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Gender roles and the importance of fathers

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By GreatDad Writers   Print
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There is rigorous debate in our culture about gender roles, including the appropriate roles of the mother and father in raising children. We are all now aware that mothers can do a lot of what fathers used to do, and fathers can do a lot of what was historically "mother's work."  There is a new flexibility to gender roles. It is essential to celebrate each of these advances.

At the same time, mothers and fathers are also "naturally different" and are thus "naturally needed"? in a child's life. Remove one parent's core strengths, and problems can occur. For instance, when scientists study what happens to children whose fathers are not active in their lives, they find a higher probability of mental, emotional, and social problems.

Boys without the substantial presence of a father are 70 percent more likely to commit violent crimes, and each year spent without a dad in the home increases the odds of future incarceration by 5 percent.

Girls without the substantial presence of a father are 150 percent more likely to become pregnant during the teen years and will experience 92 percent more marriage breakups than girls raised with two parents.

Both girls and boys raised without fathers are substantially more likely to be sexually abused than their peers in two-parent homes.

This doesn't mean that every father (or mother) is good for a child, nor that there is fault in being a single parent. Many children are being raised wonderfully by single mothers (and single fathers), people who are adapting heroically to circumstances in their lives.

                                                                      - Michael Gurian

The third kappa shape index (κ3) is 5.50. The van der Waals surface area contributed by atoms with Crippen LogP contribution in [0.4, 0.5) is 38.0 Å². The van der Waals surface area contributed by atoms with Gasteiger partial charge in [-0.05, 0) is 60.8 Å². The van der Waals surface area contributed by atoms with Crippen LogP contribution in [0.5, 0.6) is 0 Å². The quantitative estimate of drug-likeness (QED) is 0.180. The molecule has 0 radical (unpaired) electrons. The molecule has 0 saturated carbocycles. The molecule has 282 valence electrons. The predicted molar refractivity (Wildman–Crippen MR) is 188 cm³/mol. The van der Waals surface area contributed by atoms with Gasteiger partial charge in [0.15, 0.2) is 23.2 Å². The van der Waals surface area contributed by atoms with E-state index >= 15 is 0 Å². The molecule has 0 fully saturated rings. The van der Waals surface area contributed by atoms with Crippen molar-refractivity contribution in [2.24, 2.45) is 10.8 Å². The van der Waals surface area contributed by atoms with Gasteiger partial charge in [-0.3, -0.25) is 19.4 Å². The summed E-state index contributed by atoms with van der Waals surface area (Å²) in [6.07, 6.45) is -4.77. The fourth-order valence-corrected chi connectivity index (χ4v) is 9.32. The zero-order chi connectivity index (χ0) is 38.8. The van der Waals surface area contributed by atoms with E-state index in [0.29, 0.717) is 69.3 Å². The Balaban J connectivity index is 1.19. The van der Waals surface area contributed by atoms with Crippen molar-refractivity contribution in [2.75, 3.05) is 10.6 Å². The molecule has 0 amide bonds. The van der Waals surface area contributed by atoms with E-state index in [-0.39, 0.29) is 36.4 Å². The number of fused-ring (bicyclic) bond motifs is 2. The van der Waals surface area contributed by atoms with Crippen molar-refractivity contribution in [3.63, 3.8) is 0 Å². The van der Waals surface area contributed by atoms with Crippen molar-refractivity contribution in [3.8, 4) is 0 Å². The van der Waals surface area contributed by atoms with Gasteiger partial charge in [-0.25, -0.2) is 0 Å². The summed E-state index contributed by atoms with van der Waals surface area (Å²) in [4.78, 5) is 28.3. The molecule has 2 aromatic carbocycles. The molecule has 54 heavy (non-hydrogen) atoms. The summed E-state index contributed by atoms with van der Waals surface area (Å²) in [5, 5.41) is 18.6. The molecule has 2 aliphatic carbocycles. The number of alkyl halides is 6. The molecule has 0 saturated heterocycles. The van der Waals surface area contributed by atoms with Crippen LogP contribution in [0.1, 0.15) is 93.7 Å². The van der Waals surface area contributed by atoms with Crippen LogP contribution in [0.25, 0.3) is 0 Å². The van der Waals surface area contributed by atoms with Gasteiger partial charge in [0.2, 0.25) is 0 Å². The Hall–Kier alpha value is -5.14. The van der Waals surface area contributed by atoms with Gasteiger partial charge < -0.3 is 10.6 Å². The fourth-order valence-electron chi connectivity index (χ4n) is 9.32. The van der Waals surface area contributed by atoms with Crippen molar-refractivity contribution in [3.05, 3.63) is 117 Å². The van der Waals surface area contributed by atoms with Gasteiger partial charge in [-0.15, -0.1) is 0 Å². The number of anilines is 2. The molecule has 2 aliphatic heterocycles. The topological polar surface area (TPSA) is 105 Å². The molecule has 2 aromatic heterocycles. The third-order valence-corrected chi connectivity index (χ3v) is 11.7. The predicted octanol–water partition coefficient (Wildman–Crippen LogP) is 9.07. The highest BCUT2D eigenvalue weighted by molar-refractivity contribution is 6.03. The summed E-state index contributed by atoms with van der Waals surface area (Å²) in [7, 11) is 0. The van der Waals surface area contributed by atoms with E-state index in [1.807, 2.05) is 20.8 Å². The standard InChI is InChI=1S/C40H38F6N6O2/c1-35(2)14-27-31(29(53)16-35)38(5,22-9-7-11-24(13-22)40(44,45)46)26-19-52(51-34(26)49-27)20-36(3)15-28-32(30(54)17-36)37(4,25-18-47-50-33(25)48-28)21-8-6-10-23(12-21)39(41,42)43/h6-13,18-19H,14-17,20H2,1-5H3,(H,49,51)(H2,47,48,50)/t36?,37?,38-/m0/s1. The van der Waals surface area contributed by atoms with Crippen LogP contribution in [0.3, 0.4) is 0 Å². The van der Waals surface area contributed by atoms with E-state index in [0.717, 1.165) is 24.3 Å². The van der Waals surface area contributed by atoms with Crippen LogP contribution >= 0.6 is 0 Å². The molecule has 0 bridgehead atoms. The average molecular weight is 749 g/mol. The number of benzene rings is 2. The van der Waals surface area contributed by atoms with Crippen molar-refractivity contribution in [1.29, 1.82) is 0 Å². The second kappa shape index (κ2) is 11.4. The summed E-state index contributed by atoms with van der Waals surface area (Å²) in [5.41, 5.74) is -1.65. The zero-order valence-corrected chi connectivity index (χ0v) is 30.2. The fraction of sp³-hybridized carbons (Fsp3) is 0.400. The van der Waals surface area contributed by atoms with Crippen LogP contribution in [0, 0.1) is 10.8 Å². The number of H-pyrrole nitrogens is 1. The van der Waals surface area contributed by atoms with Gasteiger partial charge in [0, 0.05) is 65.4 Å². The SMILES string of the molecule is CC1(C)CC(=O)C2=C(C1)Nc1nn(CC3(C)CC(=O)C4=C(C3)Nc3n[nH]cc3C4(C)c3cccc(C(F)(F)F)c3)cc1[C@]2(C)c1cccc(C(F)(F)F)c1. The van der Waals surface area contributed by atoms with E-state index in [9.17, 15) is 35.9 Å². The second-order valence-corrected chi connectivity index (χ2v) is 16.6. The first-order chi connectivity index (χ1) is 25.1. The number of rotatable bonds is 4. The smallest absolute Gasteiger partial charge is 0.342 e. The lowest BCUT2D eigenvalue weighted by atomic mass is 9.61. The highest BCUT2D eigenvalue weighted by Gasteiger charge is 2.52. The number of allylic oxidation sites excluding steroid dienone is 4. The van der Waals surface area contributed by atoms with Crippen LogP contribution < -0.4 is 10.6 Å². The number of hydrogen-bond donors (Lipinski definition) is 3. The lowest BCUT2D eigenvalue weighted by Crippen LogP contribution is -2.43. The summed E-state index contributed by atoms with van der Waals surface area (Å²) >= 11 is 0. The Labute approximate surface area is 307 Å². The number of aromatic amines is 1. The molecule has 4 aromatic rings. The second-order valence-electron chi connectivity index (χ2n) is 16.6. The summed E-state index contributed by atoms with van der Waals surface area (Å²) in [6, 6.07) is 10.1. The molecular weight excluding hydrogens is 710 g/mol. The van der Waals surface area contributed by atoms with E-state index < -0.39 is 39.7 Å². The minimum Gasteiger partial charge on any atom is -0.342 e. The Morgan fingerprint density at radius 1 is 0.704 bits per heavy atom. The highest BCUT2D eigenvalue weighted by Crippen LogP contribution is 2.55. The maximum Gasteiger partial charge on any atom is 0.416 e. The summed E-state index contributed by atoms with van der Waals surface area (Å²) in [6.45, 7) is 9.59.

Excerpted with permission of the publisher John Wiley & Sons, Inc. from NURTURE THE NATURE.  Copyright (c) 2007 by Michael Gurian.  This book is available at all bookstores, online booksellers and from the Wiley website at www.wiley.com, or call 1-800-225-5945.

Michael Gurian is a social philosopher, family therapist, corporate consultant, and the New York Times bestselling author of more than twenty books. A parenting and family expert, he is co-founder of The Gurian Institute, a training organization that provides schools, homes, workplace sand community agencies with crucial understanding of how boys and girls learn differently, and how women and men work and lead differently.  Blending brain-based theory with practical application and cultural relevance, the Institute conducts research internationally, launches pilot and training programs, and trains professionals.


His groundbreaking books on child development and education that have sparked national debate include The Wonder of Boys, Boys and Girls Learn Differently!, The Wonder of Girls, and The Minds of Boys. He has pioneered efforts to bring neuro-biology and brain research into homes, workplaces, schools and public policy. A sought-after speaker and consultant, he lives with his wife and two daughters in Spokane, Washington.

Read another excerpt from Nurture the Nature:
You can also catch Michael on an interview with GreatDad.
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